It also stresses that because overly broad HIV criminalisation raises serious human rights and public health concerns, rather than relying on laws, investigations, prosecutions and imprisonment, resources should focus on “expanding the use of proven and successful evidence-informed and rights-based public health approaches to HIV prevention, treatment and care, and limit any application of criminal law to truly blameworthy cases where it is needed to achieve justice. States should strengthen HIV programmes that enable people to know how to protect themselves from HIV and to avoid transmitting it, and they should help people access the services and commodities they need for HIV prevention, treatment, care and support.”

Mindful that this ideal cannot be achieved in the short-term, UNAIDS then provides detailed and specific “considerations and recommendations” to address how the criminal law is currently applied to HIV non-disclosure, exposure or transmission. “It offers these to help governments, policy-makers, law enforcement officials, and civil society—including people living with HIV—to achieve the goal of limiting and hopefully ending the overly broad application of criminal law to HIV. These considerations and recommendations are also provided to help ensure, to the best degree possible, that any application of criminal law in the context of HIV achieves justice and does not undermine public health.”

There are three main princples behind the guidance. The use of criminal law in relation to HIV should

  1. be guided by the best available scientific and medical evidence relating to HIV,
  2. uphold the principles of legal and judicial fairness (including key criminal law principles of legality, foreseeability, intent, causality, proportionality and proof), and
  3. protect the human rights of those involved in criminal law cases.

The guidance then provides detailed considerations and recommendations, with regard to

  • the assessment of the harm caused by HIV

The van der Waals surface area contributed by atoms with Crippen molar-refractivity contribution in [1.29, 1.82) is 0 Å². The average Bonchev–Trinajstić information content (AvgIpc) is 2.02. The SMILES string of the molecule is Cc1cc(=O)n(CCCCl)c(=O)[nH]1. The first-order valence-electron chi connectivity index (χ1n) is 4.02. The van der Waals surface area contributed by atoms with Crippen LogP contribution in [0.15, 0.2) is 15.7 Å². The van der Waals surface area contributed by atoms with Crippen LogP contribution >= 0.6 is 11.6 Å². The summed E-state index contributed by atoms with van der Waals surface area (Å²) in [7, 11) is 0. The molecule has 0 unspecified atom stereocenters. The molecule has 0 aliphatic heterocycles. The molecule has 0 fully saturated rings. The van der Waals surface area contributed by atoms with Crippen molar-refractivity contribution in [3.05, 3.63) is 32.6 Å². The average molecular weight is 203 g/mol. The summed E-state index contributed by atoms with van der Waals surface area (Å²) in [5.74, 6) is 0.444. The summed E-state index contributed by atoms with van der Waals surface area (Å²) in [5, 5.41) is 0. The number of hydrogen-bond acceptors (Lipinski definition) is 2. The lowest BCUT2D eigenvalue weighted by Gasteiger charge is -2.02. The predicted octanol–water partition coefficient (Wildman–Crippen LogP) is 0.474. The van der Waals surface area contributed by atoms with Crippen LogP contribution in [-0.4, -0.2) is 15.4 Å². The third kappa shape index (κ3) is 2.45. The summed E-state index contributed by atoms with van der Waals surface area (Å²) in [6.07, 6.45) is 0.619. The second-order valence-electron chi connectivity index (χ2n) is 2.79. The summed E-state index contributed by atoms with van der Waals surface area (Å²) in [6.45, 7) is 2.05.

In the absence of the actual transmission of HIV, the harm of HIV non-disclosure or exposure is not significant enough to warrant criminal prosecution. Non-disclosure of HIV- positive status and HIV exposure should therefore not be criminalised.

  • the assessment of the risk of HIV transmission

Where criminal liability is extended to cases that do not involve actual trans- mission of HIV, such liability should be limited to acts involving a “significant risk” of HIV transmission. The determination of whether the risk of HIV transmission from a particular act is significant should be informed by the best available scientific and medical evidence.

  • the assessment of the mental culpability of the person accused

Any application of criminal law to HIV non-disclosure, exposure or transmission should require proof, to the applicable criminal law standard, of intent to transmit HIV. Intent to transmit HIV cannot be presumed or solely derived from knowledge of positive HIV status and/ or non-disclosure of that status and/or from engaging in unprotected sex, having a baby without taking steps to prevent mother-to-child transmission of HIV, or by sharing drug injection equipment.

  • the determination of defences to prosecution or conviction

Disclosure of HIV-positive status and/ or informed consent by the sexual partner of the HIV-positive person should be recognized as defences to charges of HIV exposure or transmission. Because scientific and medical evidence demonstrates that the risk of HIV transmission can be significantly reduced by the use of condoms and other forms of safer sex—and because these behaviours are encouraged by public health messages and HIV prevention strategies that should not be undermined—condom use or the practice of other forms of safer sex (including non-penetrative sex and oral sex) should be recognized as defences to charges of HIV non- disclosure, exposure or transmission. Effective HIV treatment or low viral load should be recognized as defences to charges for HV non-disclosure, exposure or transmission.

  • the assessment of elements of proof

As with any crime, all elements of the offence of HIV non-disclosure, exposure or transmission should be proved to the required criminal law standard. HIV phylogenetic evidence alone is not sufficient to establish, to the required criminal law standard, that one person did infect another person with HIV.

  • the determination of penalties following conviction for HIV non-disclosure, exposure or transmission

Any penalties for HIV non-disclosure, exposure or transmission should be proportionate to the state of mind, the nature of the conduct, and the actual harm caused in the particular case, with mitigating and aggravating factors duly taken into account.

  • prosecutorial guidelines

Countries should develop and implement prosecutorial and police guidelines to clarify, limit and harmonise any application of criminal law to HIV. The development of such guidelines should ensure the effective participation of HIV experts, people living with HIV, and other key stakeholders. The content of these guidelines should reflect the scientific, medical and legal considerations highlighted in the present document.

The entire guidance is available below, and can be downloaded here.